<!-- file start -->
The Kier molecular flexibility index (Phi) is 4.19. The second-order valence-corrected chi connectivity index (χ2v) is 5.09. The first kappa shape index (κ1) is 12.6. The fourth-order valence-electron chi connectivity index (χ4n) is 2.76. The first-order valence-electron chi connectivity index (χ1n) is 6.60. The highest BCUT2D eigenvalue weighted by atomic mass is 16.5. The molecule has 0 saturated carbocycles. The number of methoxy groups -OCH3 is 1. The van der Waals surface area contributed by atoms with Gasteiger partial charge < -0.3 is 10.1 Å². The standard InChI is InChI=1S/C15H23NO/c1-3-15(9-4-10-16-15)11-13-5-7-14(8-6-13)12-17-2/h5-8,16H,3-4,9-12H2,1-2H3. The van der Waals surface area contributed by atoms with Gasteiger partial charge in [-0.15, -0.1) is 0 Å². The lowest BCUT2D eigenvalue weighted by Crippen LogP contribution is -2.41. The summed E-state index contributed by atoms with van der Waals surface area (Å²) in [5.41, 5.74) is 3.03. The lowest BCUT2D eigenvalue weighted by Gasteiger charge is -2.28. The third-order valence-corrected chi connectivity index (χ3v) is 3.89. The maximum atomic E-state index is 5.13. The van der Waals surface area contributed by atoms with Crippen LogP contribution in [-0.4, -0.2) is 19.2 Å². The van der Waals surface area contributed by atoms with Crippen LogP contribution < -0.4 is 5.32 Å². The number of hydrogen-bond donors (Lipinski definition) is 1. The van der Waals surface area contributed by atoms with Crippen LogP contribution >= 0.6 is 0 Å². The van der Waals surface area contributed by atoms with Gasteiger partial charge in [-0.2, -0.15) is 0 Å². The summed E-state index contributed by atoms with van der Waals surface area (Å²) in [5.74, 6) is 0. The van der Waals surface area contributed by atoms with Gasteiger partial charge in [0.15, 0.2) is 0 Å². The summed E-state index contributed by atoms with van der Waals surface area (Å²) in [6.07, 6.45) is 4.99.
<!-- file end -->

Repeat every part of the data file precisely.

The Kier molecular flexibility index (Phi) is 4.19. The second-order valence-corrected chi connectivity index (χ2v) is 5.09. The first kappa shape index (κ1) is 12.6. The fourth-order valence-electron chi connectivity index (χ4n) is 2.76. The first-order valence-electron chi connectivity index (χ1n) is 6.60. The highest BCUT2D eigenvalue weighted by atomic mass is 16.5. The molecule has 0 saturated carbocycles. The number of methoxy groups -OCH3 is 1. The van der Waals surface area contributed by atoms with Gasteiger partial charge < -0.3 is 10.1 Å². The standard InChI is InChI=1S/C15H23NO/c1-3-15(9-4-10-16-15)11-13-5-7-14(8-6-13)12-17-2/h5-8,16H,3-4,9-12H2,1-2H3. The van der Waals surface area contributed by atoms with Gasteiger partial charge in [-0.15, -0.1) is 0 Å². The lowest BCUT2D eigenvalue weighted by Crippen LogP contribution is -2.41. The summed E-state index contributed by atoms with van der Waals surface area (Å²) in [5.41, 5.74) is 3.03. The lowest BCUT2D eigenvalue weighted by Gasteiger charge is -2.28. The third-order valence-corrected chi connectivity index (χ3v) is 3.89. The maximum atomic E-state index is 5.13. The van der Waals surface area contributed by atoms with Crippen LogP contribution in [-0.4, -0.2) is 19.2 Å². The van der Waals surface area contributed by atoms with Crippen LogP contribution < -0.4 is 5.32 Å². The number of hydrogen-bond donors (Lipinski definition) is 1. The van der Waals surface area contributed by atoms with Crippen LogP contribution >= 0.6 is 0 Å². The van der Waals surface area contributed by atoms with Gasteiger partial charge in [-0.2, -0.15) is 0 Å². The summed E-state index contributed by atoms with van der Waals surface area (Å²) in [5.74, 6) is 0. The van der Waals surface area contributed by atoms with Gasteiger partial charge in [0.15, 0.2) is 0 Å². The summed E-state index contributed by atoms with van der Waals surface area (Å²) in [6.07, 6.45) is 4.99.